World of Apples – Christian Zimmerman – Diary of a Lost Girl (World of Apples Mojave Rehab Mix)

“I hadn’t heard this remix when I bought the record, so mistakenly played it at 33 rather than 45 upon my first listen. Now I no longer bother with the original, so taken I am with this chugging, sultry accident. The process of slowing the record down makes the synth melody especially thick and languorous, which combined with the wistful violin and warm percussion lulls you into a lazy beach-daydream. Which is probably why I never properly listened to the content of the speech at the end of the track until writing this, when I realised it’s actually a strange little monologue about a panic attack in a restaurant. Which sounds like it might be a bit freaky and jarring, but instead it’s just really dreamy.”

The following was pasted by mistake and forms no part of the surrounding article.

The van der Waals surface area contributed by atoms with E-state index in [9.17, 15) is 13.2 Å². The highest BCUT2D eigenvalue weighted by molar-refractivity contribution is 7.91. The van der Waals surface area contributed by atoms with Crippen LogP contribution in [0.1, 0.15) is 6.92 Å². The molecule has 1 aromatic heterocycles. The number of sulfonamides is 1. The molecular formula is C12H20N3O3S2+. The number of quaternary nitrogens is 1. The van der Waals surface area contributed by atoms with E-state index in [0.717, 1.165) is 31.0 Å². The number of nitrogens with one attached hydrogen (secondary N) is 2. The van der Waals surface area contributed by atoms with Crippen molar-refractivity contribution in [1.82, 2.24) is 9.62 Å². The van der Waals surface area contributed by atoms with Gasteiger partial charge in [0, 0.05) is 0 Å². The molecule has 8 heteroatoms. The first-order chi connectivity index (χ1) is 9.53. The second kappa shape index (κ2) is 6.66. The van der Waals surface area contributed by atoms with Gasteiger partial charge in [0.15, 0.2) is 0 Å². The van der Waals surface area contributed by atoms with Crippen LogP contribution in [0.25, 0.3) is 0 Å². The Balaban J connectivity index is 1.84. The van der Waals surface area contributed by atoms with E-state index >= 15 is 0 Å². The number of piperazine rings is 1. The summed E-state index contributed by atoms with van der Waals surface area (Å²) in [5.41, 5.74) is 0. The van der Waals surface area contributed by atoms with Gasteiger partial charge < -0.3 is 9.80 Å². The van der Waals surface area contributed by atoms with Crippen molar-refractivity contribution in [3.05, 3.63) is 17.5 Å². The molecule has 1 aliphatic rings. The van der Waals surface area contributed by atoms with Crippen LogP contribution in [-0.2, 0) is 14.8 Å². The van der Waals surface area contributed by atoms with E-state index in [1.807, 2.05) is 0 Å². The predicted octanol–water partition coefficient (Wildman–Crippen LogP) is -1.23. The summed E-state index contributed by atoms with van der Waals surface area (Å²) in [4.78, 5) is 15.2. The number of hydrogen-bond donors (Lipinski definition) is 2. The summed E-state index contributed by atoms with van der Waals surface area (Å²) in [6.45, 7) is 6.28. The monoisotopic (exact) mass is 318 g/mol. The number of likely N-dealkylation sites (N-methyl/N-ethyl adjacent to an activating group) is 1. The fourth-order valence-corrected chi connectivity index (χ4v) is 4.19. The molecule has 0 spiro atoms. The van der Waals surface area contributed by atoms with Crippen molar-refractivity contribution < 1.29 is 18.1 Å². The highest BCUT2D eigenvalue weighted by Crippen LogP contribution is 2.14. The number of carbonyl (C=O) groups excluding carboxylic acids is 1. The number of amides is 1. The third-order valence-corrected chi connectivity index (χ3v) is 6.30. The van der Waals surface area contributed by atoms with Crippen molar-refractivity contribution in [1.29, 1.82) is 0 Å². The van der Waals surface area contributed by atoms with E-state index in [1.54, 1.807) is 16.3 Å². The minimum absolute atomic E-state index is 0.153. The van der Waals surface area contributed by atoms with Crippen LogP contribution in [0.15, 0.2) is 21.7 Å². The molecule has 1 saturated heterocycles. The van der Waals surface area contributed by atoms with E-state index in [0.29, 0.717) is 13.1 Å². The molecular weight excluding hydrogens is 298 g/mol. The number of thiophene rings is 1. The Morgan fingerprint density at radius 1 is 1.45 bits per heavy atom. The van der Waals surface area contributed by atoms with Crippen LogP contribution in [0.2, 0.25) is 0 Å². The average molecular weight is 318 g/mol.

Kaitlyn Aurelia Smith – Ears

“I eagerly anticipated this record’s release after watching a video of Kaitlyn Aurelia Smith playing her outrageously aesthetically-pleasing Buchla Music Easel. The album is as beautiful as the tools, as she combines the almost natural-sounding, organic timbres from the Buchla with a woodwind section and her own heavily-processed vocals to create something which always conjures in my mind an image of getting pleasantly lost in a lush forest. Meandering melodies tangle together to form a dense layer of foliage, yet the record somehow remains delicate and subtle.”

 

Pablo’s Eye – You Love Chinese Food